When Colonel Peter Cartwright, their commander from the war, is found dead with the ace of hearts, the blood card, next to him Max Mephisto and DI Edgar Stephens are summoned to London and put in charge of a secret investigation into his death.
Racing back to his current investigation in Brighton where Edgar is probing the mysterious death of fortune teller Madame Zabini he is soon off on his first aeroplane trip to New York, a fifteen hour journey on the trail of the murderer.
The links to the world of the theatre are really strong in this, the third outing of Stephens and Mephsito and reach back in time. Max and Edgar are tracking down some old-timers from the world of the variety shows which are now beginning to fear their fate with the advent of television. And it is time to be worried with a terrific surge in families buying sets to watch the Queen’s Coronation. Max was unable to take the trip to New York as he has dipped his toe into the world of television and is performing a magic show live for the small screen, a show that will follow the main event of the day. His new agent Joe Passolini has promised that millions will watch Those Were The Days, the greatest variety show to reach into the drawing rooms of the UK.
The two plots, one dealing with deaths of those linked to the theatre and another strand devoted to the gypsy’s who deliver the entertainment on the pier. Stephens and his Sergeants Bob Willis and Emma Holmes are far from convinced that Madame Zabini’s death was suicide, as Bob succinctly put it:
‘You’d think, being psychic, she’d know if someone was going to do her in’
When her son receives a letter asking him to ask Stephens what the Magic Men knew, the operation he was part of with Max during the war, the feeling that something was not quite right just intensifies. The problem is apart from handing over the note the family aren’t terribly forthcoming, having an aversion to the police.
My love of these two crime fighters hasn’t abated one little bit and this proved to be a fun read, all deaths happen ‘off-page’ to cause minimum distress to the reader. The plot has an old-fashioned feel to it, matching the time period perfectly, consisting of cryptic crossword puzzles and a network of characters where even the most shadowy, could be kindly be described as ‘misunderstood’ That’s not to imply there isn’t any action, there is, and the descriptions are brilliant. The portrayal of the build up and ultimately to the day of the coronation itself, one full of excitement as the new Elizabethan age dawned was fantastic I felt I was right there with the people who partied despite the rationing, which was still in place, and shows went on to please the new audience in front of their televisions.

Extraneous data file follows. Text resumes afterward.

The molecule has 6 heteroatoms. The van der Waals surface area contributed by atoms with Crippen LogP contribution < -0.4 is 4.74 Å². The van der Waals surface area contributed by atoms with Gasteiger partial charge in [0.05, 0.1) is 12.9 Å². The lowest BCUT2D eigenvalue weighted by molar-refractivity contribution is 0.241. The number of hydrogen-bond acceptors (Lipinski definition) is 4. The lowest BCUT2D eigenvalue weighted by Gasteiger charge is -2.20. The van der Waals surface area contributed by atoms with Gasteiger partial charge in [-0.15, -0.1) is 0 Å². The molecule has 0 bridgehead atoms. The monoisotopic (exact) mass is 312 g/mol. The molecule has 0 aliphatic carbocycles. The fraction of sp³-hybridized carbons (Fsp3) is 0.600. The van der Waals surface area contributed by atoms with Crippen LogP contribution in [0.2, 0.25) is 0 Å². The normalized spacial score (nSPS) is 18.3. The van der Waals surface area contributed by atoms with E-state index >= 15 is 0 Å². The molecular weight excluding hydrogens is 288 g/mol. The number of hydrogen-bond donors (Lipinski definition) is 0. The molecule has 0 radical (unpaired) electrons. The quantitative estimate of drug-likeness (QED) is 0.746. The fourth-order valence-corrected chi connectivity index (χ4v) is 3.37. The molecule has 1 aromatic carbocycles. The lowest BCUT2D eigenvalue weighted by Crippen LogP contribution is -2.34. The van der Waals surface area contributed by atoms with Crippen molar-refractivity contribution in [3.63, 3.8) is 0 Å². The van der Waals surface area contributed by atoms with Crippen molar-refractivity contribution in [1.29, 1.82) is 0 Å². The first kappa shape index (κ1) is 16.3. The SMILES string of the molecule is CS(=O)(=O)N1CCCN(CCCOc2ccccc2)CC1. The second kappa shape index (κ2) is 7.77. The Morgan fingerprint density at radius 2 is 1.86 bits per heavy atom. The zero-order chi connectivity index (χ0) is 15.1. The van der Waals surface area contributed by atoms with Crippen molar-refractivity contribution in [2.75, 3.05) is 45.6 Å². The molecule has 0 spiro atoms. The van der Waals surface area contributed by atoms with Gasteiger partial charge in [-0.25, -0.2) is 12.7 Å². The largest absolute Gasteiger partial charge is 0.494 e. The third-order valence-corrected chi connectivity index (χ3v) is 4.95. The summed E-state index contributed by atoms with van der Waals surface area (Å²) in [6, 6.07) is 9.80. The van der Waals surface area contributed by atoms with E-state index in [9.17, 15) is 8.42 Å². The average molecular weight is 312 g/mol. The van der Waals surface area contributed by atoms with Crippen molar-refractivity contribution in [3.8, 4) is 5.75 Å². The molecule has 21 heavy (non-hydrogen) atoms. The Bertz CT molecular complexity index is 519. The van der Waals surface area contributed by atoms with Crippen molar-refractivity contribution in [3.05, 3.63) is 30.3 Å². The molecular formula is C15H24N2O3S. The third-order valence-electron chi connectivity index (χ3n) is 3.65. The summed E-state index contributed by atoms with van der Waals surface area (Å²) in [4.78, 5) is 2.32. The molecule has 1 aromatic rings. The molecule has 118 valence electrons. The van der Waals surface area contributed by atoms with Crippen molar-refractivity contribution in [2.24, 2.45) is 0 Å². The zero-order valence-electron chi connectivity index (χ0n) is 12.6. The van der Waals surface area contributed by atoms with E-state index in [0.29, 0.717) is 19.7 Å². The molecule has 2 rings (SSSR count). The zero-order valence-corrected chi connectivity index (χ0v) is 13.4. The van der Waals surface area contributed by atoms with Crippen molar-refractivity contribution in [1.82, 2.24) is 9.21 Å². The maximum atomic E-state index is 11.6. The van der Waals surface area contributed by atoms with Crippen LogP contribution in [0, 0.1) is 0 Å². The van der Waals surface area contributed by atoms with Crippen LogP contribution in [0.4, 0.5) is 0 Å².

Elly Griffiths manages to sneak plenty of historical facts into this engaging and evocative mystery of an era that doesn’t get as much exposure as the preceding decades. She effortlessly transports us to the time and I’m delighted that her female characters are so strong despite being true to their time. For those who have read the previous books, it is an absolute delight to see the character progression, the bonds that have been forged in times of adversity lending a depth to such a fun read. So it isn’t only long live the Queen but long live Max Mephisto and DI Edgar Stephens!
I was delighted to receive an advance review copy of this book ahead of publication next week and this review is my thanks to the publishers Quercus Books, and of course the fabulous Elly Griffiths.
Max Mephisto & DI Edgar Stephens Series